The Oaks has adapted those elements by emphasizing memorization and recitation, as well as imitation of great works of literature and art. Its teachers also try to have its students discuss a subject using the Socratic method of question and answer.
The Oaks is a racially mixed school, with 47 percent of its students white, 41 percent black, and the rest either Hispanic, Asian or of mixed race.
The school also has quotas based on income levels of the students’ families: 50 percent are classified as low-income, 25 percent as middle-income, and 25 percent as high-income.
About 43 percent of Oaks’ students qualify for free or reduced-price lunches—the measure of poverty in the realm of education.
That still leaves The Oaks with a much larger base of paying families than the archdiocese’s inner-city schools have, where 74 percent to 96 percent of its students qualify for free or reduced-price lunches.
“These schools, because of who we serve, we understand will never be able to be self-sustaining,” said Zittnan, director of the urban Catholic schools. “The mission of the church as a whole is outreach to others. The Catholic Church has always had a mission to serve all God’s children. This fits right in with the mission of the church.”
Redeveloping the community
The Oaks claims a similar mission. But it is the school’s academic success and corresponding ability to lure students from middle- and upper-income families that makes it so attractive to neighborhood community developers.
“There’s a recognition that housing revitalization is partly dependent on educational choice,” said James Taylor, CEO of the John H. Boner Community Center, which is spearheading redevelopment in the near-east area. “The Oaks Academy has such an incredible reputation that it would be a huge win for the neighborhood if we could find a way for them to have a second site here.”
The near-east side has three parochial schools and one charter school, as well as traditional public schools. But none match the academic performance of The Oaks, where all eighth-graders passed both the math and English portions of the Indiana Statewide Testing for Educational Progress last year.
The near-east-side plan got a big boost when Mark Miles, chairman of the 2012 Super Bowl host committee, decided to add it to Indianapolis’ bid. Improving the neighborhood helped convince the National Football League to host its championship game in Indianapolis, and that, in turn, has helped local leaders amass $100 million for revitalization.
But to make that redevelopment work stick, Miles is talking to Hart about starting a second Oaks Academy in the vicinity. For Hart and The Oaks’ board, it’s a natural fit. A major part of The Oaks’ mission is racial reconciliation and neighborhood renewal.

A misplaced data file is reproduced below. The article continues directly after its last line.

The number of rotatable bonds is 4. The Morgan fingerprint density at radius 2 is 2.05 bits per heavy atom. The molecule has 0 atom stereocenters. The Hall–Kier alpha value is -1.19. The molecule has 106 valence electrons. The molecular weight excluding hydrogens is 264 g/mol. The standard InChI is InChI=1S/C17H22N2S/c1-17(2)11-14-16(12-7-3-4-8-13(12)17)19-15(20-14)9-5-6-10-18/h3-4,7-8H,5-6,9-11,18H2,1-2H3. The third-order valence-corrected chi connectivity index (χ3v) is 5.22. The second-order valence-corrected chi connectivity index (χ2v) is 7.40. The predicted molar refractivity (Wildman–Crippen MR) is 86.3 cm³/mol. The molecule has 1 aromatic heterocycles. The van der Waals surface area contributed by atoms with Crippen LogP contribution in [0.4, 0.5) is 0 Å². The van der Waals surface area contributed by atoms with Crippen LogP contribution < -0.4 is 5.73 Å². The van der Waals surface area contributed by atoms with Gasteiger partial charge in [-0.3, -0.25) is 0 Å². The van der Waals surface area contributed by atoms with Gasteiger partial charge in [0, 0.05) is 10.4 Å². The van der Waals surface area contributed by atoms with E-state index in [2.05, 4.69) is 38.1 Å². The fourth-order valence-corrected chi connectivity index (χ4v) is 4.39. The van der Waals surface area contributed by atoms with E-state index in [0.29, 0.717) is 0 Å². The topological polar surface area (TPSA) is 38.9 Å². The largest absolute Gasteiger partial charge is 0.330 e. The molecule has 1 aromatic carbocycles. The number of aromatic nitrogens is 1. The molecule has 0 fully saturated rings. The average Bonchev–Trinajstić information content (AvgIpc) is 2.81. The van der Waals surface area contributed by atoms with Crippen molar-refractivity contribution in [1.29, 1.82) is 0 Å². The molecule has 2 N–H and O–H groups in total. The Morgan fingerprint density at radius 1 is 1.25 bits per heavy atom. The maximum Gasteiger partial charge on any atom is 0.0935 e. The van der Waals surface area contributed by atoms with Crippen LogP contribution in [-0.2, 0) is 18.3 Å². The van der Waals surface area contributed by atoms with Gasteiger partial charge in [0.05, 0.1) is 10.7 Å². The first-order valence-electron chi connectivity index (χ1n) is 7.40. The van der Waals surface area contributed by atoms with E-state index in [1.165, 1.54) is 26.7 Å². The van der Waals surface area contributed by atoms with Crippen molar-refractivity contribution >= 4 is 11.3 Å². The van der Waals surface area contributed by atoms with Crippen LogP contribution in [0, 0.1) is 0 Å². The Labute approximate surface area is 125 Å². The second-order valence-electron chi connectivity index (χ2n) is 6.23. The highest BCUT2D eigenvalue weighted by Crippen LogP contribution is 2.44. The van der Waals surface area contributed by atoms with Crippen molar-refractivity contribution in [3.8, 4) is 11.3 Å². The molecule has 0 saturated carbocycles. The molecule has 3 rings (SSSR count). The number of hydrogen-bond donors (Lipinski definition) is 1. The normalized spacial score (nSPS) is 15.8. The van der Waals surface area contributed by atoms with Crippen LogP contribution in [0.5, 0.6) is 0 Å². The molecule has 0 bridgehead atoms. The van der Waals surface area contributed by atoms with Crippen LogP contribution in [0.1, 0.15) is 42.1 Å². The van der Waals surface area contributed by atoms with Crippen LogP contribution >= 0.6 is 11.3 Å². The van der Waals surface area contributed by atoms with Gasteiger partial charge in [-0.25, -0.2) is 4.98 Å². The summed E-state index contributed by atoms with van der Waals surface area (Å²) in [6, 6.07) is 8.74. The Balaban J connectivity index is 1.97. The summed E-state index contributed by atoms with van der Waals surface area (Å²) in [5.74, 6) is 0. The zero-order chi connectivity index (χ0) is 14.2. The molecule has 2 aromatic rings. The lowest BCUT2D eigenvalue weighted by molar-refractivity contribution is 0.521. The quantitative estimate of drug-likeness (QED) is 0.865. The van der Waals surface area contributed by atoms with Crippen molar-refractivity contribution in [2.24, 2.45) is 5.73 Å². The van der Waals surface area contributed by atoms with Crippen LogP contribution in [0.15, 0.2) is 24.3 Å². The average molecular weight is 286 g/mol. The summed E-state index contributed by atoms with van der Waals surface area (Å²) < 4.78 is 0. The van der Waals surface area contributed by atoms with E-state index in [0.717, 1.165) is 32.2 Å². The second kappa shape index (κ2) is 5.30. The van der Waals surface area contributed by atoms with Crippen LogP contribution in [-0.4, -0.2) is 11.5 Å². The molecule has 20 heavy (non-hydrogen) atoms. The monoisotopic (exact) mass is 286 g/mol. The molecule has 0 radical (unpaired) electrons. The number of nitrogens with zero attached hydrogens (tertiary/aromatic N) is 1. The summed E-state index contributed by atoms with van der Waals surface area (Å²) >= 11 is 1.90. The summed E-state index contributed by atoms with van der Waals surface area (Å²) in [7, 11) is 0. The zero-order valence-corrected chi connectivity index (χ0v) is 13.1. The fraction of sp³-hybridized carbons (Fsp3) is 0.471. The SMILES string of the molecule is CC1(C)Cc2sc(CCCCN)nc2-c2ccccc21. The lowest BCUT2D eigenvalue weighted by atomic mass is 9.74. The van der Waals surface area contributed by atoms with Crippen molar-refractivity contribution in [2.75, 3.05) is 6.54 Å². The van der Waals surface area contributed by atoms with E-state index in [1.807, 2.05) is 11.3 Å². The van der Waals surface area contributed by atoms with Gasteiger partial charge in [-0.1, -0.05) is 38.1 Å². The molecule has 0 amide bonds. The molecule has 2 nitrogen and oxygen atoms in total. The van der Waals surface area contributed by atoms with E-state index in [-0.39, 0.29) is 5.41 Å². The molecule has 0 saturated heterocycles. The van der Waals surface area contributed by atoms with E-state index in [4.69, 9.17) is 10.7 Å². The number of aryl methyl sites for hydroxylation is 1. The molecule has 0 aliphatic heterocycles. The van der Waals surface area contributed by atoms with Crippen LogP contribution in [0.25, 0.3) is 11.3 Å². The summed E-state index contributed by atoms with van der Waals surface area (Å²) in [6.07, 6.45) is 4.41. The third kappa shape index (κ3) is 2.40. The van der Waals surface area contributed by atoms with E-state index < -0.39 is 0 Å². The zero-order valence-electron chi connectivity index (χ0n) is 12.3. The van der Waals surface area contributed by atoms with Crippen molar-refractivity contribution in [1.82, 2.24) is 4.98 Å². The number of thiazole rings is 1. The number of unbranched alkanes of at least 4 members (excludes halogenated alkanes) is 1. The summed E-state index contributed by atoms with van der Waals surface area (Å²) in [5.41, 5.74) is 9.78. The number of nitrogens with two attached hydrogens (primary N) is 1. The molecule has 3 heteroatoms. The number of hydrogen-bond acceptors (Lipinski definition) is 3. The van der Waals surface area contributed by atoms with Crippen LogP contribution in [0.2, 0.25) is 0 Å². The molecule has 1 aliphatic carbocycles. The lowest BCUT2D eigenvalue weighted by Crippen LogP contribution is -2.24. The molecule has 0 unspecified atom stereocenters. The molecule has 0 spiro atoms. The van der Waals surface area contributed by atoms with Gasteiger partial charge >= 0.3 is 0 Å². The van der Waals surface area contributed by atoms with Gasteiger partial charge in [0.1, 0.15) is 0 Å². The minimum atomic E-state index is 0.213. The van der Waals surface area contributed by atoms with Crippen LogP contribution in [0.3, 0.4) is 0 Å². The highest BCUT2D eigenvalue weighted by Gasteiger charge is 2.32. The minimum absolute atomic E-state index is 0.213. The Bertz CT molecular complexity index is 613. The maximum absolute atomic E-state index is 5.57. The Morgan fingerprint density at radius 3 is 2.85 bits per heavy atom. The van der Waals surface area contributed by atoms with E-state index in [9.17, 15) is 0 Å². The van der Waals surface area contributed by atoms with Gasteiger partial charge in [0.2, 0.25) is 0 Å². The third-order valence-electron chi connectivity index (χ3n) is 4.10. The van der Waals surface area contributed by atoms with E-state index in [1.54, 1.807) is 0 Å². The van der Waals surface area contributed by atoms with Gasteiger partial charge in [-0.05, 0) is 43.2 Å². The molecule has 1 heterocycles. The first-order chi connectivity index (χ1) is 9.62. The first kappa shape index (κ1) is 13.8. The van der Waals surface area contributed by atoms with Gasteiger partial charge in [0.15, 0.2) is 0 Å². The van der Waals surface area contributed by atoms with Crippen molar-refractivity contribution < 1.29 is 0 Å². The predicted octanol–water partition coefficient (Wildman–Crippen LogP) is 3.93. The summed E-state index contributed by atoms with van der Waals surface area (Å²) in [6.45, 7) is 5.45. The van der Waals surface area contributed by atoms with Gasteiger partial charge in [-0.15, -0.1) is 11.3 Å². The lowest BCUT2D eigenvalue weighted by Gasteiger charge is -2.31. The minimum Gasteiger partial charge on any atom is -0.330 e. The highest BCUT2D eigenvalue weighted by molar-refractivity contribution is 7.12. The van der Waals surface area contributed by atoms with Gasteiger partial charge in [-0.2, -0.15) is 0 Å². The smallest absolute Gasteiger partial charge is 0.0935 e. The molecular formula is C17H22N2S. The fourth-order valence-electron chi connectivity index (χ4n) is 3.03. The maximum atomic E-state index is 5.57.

The Oaks’ name comes from the biblical prophet Isaiah, who wrote, “They will be called oaks of righteousness, a planting of the Lord, for the display of his splendor. They will rebuild the ancient ruins and restore the places long devastated; they will renew the ruined cities that have been devastated for generations.”
The Oaks sees that it can help do that by getting people of different races and classes to interact—even though they may not live in the same neighborhoods. It also hopes to entice people who could live in the suburbs to instead put down roots in old neighborhoods hollowed out by the white flight of the 1960s and 1970s.
Seeing a quality school with children playing outside can help suburbanites decide it’s OK to live in the city, Hart said.
“If I’m a potential homeowner, driving in from Carmel, thinking of moving back in to the city, and I drive by a playground and I hear children laughing, I think that sends a signal to me that I otherwise might not get, that this is safe,” Hart said.
Seeking new donors
Hart and his director of advancement, Dana Cooper, have enjoyed lots of success taking The Oaks’ story and mission around town, raising $1.1 million a year to offset tuition for its low- and middle-income students.
Eighty-five percent of that money comes from individuals—rather than corporations or foundations—and includes such local business leaders as venture capitalist John Ackerman, Ice Miller attorney Lacy Johnson, OneAmerica CEO Dayton Molendorp, entrepreneur P.E. McAllister and, in previous years, embattled financier Tim Durham.
But now Hart hopes he can find a big philanthropist or large suburban churches to step forward with the money needed to fund the majority of a second school’s first three years of operation. If he could get that kind of gift, Hart said, he’s confident the rest of the funds would come through.
“What I’m hoping for is that someone of means catches the vision for another Oaks Academy and says, ‘I want to fund it. I see the catalytic effect that The Oaks can have in a neighborhood,’” Hart said, adding, “At this point, it’s just seeding the idea. I think this is an idea that will take several conversations and require many alliances in order to come to pass.”•